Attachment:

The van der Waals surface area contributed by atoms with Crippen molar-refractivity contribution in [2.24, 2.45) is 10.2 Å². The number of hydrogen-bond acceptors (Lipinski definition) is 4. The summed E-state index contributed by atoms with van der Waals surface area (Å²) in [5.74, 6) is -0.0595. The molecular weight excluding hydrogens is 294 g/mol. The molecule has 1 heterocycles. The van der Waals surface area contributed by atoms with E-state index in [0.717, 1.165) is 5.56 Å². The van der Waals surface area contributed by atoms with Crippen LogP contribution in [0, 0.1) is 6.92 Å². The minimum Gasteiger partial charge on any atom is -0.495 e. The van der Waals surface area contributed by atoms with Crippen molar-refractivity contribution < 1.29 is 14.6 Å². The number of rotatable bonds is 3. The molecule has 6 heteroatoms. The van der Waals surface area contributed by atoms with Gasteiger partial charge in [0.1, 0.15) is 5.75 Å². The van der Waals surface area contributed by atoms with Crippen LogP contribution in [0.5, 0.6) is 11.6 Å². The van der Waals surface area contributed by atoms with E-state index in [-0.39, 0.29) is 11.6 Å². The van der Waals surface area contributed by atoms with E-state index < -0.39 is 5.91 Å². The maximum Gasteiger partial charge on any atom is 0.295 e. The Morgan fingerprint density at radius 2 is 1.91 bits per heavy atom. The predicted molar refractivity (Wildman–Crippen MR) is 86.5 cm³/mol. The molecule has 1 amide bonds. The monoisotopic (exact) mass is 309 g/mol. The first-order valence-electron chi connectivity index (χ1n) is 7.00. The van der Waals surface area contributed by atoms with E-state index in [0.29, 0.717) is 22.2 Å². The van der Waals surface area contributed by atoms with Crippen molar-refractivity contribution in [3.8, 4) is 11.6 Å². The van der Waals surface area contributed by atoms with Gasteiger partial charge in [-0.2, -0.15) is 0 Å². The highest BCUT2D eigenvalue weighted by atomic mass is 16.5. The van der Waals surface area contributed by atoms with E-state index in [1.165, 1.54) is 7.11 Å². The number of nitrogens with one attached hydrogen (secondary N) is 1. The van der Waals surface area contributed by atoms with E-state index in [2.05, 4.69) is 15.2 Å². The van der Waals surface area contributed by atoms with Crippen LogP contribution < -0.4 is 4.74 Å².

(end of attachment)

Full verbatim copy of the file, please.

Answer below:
The van der Waals surface area contributed by atoms with Crippen molar-refractivity contribution in [2.24, 2.45) is 10.2 Å². The number of hydrogen-bond acceptors (Lipinski definition) is 4. The summed E-state index contributed by atoms with van der Waals surface area (Å²) in [5.74, 6) is -0.0595. The molecular weight excluding hydrogens is 294 g/mol. The molecule has 1 heterocycles. The van der Waals surface area contributed by atoms with E-state index in [0.717, 1.165) is 5.56 Å². The van der Waals surface area contributed by atoms with Crippen LogP contribution in [0, 0.1) is 6.92 Å². The minimum Gasteiger partial charge on any atom is -0.495 e. The van der Waals surface area contributed by atoms with Crippen molar-refractivity contribution < 1.29 is 14.6 Å². The number of rotatable bonds is 3. The molecule has 6 heteroatoms. The van der Waals surface area contributed by atoms with Gasteiger partial charge in [0.1, 0.15) is 5.75 Å². The van der Waals surface area contributed by atoms with Crippen LogP contribution in [0.5, 0.6) is 11.6 Å². The van der Waals surface area contributed by atoms with E-state index in [-0.39, 0.29) is 11.6 Å². The van der Waals surface area contributed by atoms with E-state index < -0.39 is 5.91 Å². The maximum Gasteiger partial charge on any atom is 0.295 e. The Morgan fingerprint density at radius 2 is 1.91 bits per heavy atom. The predicted molar refractivity (Wildman–Crippen MR) is 86.5 cm³/mol. The molecule has 1 amide bonds. The monoisotopic (exact) mass is 309 g/mol. The first-order valence-electron chi connectivity index (χ1n) is 7.00. The van der Waals surface area contributed by atoms with E-state index in [0.29, 0.717) is 22.2 Å². The van der Waals surface area contributed by atoms with Crippen molar-refractivity contribution in [3.8, 4) is 11.6 Å². The van der Waals surface area contributed by atoms with Gasteiger partial charge in [-0.2, -0.15) is 0 Å². The highest BCUT2D eigenvalue weighted by atomic mass is 16.5. The van der Waals surface area contributed by atoms with E-state index in [1.165, 1.54) is 7.11 Å². The number of nitrogens with one attached hydrogen (secondary N) is 1. The van der Waals surface area contributed by atoms with E-state index in [2.05, 4.69) is 15.2 Å². The van der Waals surface area contributed by atoms with Crippen LogP contribution < -0.4 is 4.74 Å².